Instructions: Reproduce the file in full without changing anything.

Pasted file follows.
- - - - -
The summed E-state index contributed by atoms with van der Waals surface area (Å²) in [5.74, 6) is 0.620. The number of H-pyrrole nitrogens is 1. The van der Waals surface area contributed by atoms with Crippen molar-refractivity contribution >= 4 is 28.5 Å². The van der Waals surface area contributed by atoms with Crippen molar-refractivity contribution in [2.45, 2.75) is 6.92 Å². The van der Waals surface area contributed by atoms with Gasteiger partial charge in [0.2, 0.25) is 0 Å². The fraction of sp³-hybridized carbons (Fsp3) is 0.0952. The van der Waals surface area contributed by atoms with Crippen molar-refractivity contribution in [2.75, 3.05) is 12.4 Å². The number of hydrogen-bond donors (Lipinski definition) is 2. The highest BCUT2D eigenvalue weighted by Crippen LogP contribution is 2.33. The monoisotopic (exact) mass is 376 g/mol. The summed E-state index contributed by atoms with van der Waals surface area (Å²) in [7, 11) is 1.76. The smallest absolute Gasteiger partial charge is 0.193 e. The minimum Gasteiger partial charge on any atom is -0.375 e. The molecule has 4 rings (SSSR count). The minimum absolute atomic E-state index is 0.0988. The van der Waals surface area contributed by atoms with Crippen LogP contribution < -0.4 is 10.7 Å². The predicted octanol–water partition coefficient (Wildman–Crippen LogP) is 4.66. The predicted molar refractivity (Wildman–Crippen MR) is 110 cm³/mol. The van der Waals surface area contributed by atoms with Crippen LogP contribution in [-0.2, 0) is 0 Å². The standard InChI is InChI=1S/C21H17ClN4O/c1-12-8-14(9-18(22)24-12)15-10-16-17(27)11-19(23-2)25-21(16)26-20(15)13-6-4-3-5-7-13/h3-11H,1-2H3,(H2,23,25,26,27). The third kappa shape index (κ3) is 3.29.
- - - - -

The summed E-state index contributed by atoms with van der Waals surface area (Å²) in [5.74, 6) is 0.620. The number of H-pyrrole nitrogens is 1. The van der Waals surface area contributed by atoms with Crippen molar-refractivity contribution >= 4 is 28.5 Å². The van der Waals surface area contributed by atoms with Crippen molar-refractivity contribution in [2.45, 2.75) is 6.92 Å². The van der Waals surface area contributed by atoms with Gasteiger partial charge in [0.2, 0.25) is 0 Å². The fraction of sp³-hybridized carbons (Fsp3) is 0.0952. The van der Waals surface area contributed by atoms with Crippen molar-refractivity contribution in [2.75, 3.05) is 12.4 Å². The number of hydrogen-bond donors (Lipinski definition) is 2. The highest BCUT2D eigenvalue weighted by Crippen LogP contribution is 2.33. The monoisotopic (exact) mass is 376 g/mol. The summed E-state index contributed by atoms with van der Waals surface area (Å²) in [7, 11) is 1.76. The smallest absolute Gasteiger partial charge is 0.193 e. The minimum Gasteiger partial charge on any atom is -0.375 e. The molecule has 4 rings (SSSR count). The minimum absolute atomic E-state index is 0.0988. The van der Waals surface area contributed by atoms with Crippen LogP contribution < -0.4 is 10.7 Å². The predicted octanol–water partition coefficient (Wildman–Crippen LogP) is 4.66. The predicted molar refractivity (Wildman–Crippen MR) is 110 cm³/mol. The van der Waals surface area contributed by atoms with Crippen LogP contribution in [-0.2, 0) is 0 Å². The standard InChI is InChI=1S/C21H17ClN4O/c1-12-8-14(9-18(22)24-12)15-10-16-17(27)11-19(23-2)25-21(16)26-20(15)13-6-4-3-5-7-13/h3-11H,1-2H3,(H2,23,25,26,27). The third kappa shape index (κ3) is 3.29.